The wheel of time must be dotted with many spots of significance for people like you and me.
If not, why do we find ourselves swimming with the tide in one moment and, in another moment, swimming against it; or, rather, the tide confronts us?
It is all about time and the spot-of-the-wheel that relates to that given point in time.
But, then, this only applies to those that believe in pre-ordination.
I would not be surprised to learn that the ‘pre-ordination’ type is the superstitious type. After all, such people are always looking for a scapegoat so that their lives can remain unsullied from realities, especially unpleasant ones.
They want to find a way to feel good; an excuse to find a means to point a finger at others.
No wonder, as the AfroBarometer people have put it— after gauging people’s perceptions of withcraft in the country— they have summarised that 90 percent of people in the Northern Region believe in the existence of witchcraft, with 83 percent of people in the Southern Region wallowing in similar thoughts. In the Central Region of this country of the lake, 73 percent of the people believe in witchcraft.
Instead of scheming plans that would uplift this country from the pit of under-development, they waste the time on fingering out who can be a witch or not.
This, Dear Pain, could be one of the reasons we have spent a good part of post-independence years walking in the dark. Literally.
As we walk in the dark, we cannot see that our roads are getting speckled with potholes.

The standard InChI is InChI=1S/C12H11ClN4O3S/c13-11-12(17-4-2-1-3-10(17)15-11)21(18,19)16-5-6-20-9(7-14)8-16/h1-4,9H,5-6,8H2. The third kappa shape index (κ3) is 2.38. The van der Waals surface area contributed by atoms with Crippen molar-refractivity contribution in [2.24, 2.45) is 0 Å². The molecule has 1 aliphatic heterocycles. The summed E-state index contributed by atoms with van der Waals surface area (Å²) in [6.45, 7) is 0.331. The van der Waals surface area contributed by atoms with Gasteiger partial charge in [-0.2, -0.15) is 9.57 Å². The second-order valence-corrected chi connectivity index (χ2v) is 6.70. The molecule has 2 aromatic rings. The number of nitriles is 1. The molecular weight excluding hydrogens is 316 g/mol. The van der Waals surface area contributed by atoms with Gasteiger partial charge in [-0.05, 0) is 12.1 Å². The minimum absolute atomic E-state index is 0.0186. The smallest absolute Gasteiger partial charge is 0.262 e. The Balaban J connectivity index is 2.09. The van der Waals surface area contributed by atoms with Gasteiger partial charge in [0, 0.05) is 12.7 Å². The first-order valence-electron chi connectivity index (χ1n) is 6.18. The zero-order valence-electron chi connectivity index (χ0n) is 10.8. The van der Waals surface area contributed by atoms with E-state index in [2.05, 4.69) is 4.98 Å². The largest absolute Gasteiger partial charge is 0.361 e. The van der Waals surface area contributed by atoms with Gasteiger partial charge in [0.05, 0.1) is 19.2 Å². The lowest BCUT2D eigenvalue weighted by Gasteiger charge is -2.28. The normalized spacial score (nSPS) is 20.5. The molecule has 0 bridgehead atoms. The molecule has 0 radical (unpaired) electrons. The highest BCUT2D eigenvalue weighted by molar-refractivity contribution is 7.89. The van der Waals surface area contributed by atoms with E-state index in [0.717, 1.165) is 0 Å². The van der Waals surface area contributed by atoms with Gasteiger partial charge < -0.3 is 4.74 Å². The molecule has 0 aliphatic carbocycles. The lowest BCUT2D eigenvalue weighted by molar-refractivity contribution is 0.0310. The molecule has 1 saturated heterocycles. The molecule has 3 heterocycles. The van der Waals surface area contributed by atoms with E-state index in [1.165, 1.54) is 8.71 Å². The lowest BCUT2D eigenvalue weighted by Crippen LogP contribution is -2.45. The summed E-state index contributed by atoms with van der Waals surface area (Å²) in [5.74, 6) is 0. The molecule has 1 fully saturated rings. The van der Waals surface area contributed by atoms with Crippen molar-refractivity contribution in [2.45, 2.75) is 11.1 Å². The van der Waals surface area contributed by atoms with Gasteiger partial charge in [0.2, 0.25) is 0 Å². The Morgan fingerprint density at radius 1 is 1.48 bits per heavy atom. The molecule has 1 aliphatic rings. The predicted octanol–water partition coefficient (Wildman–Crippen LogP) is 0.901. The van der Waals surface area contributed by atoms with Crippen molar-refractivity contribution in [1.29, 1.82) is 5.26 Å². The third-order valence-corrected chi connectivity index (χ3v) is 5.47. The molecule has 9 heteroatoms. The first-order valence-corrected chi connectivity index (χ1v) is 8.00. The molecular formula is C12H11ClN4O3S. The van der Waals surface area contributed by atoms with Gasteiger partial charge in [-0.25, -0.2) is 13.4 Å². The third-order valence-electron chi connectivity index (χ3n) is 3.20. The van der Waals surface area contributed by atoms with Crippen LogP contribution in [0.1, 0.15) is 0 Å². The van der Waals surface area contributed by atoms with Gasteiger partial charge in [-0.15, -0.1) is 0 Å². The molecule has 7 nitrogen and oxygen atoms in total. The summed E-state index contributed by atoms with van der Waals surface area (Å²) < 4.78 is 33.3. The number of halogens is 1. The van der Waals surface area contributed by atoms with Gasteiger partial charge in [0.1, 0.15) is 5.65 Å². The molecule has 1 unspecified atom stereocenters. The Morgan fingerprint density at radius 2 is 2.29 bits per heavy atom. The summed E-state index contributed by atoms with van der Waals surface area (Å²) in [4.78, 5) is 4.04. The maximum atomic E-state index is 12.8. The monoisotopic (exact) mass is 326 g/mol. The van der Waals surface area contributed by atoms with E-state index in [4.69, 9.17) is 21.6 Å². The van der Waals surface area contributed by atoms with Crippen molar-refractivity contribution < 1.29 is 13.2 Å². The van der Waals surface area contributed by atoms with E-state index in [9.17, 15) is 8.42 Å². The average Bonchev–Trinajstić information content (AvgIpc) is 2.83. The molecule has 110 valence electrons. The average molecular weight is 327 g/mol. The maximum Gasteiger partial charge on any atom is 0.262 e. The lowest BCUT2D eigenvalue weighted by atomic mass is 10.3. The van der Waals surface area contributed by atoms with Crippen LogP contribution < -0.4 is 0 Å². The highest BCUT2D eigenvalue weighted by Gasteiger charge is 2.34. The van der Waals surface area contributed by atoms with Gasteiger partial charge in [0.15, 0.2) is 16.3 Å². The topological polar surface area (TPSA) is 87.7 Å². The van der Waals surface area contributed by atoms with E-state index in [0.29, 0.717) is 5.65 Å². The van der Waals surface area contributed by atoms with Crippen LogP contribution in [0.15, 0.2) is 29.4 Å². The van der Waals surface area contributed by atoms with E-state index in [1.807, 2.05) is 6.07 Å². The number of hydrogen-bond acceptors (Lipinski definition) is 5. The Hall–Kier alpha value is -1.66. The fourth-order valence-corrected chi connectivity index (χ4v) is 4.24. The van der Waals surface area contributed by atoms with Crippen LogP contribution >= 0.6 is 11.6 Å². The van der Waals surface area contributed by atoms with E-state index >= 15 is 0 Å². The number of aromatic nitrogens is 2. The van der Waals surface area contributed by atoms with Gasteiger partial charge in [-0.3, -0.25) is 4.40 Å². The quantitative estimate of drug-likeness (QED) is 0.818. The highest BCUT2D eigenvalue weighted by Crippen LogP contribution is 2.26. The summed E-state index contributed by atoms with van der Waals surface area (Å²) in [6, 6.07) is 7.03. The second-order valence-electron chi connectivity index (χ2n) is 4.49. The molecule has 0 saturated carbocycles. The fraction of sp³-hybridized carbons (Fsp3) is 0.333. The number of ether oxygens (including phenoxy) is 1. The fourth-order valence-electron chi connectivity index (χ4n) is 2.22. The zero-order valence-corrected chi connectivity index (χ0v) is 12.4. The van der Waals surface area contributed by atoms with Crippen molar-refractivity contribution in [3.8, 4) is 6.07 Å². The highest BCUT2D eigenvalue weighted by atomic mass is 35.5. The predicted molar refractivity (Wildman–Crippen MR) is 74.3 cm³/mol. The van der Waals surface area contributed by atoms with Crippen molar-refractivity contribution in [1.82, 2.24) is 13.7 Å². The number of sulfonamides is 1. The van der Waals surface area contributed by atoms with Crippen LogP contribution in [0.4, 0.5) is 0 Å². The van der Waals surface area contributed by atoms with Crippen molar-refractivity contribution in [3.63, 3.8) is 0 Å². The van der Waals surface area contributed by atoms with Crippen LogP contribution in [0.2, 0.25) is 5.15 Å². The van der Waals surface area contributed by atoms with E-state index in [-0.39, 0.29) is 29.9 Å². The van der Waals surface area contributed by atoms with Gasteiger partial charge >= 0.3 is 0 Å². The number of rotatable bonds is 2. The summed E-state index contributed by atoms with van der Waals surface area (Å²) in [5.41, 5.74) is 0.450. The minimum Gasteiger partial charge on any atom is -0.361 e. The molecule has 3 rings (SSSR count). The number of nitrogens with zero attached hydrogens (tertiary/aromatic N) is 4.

In our moment of perpetual darkness, Dear Pain, we cannot see that politics is largely to blame for our state of affairs. I mean, political bootlickers are given contracts as payback and the results are there for all to see.
This week, President Lazarus Chakwera was in Dedza District, where he expressed dismay at poor workmanship on roads, some of which were commissioned six months ago but have already ‘grown’ potholes.
How can that be? Do not bother, Malawians have been walking aimlessly in the dark all this long, just that the darkness ‘grew’ in thickness after 1994, when nepotism, corruption, theft, criminal acts, and what have you, reached a new crescendo.
It is then that we started talking about poor workmanship on the roads. Blame it on the hand-out syndrome. All people want, at least the majority of them, is to do an easy job but get paid a fortune.
As such, the country is littered with embarrassing roads, uncompleted school blocks, ramshackle airports christened ‘international’ and what have you.
It is an undesirable state; one fertilised by wayward thinking.
Instead of putting hands to the wheel, the citizenry wastes it on thinking about something that amounts to nothing.
This attitude spills to national development blueprints. That Malawians are good at formulating documents and bad at executing what is put therein is common knowledge.
It stems from the fact that Malawians spend more time ‘thinking’ about this and that nothing— I mean, many are people who waste time pointing at those who are doing better than them and accusing them of practicing witchcraft instead of scheming their way out of the resource-constraints pit.
Instead of thinking about how to cover 90 percent of the Northern Region with infrastructure, 90 percent of the people there would rather believe in things to do with witchcraft.
Instead of thinking about how to deal with the problem of crop infestation in the Southern Region— we still have the Fall Armyworm and, in terms of bananas, Banana Bunchy Top Disease— 83 percent of the people would rather think about witchcraft than farming, entrepreneurship and what have you.
In fact, instead of thinking about how to diversify in the crop production sector— tobacco has overstayed its welcome in the world, cotton is losing steam and we have had too much of nsima— 73 percent of people in the Central Region would rather think about who is bewitching who.
This, Dear Pain, means we need a mental switch so that, in no time, we can learn to start thinking about things that matter.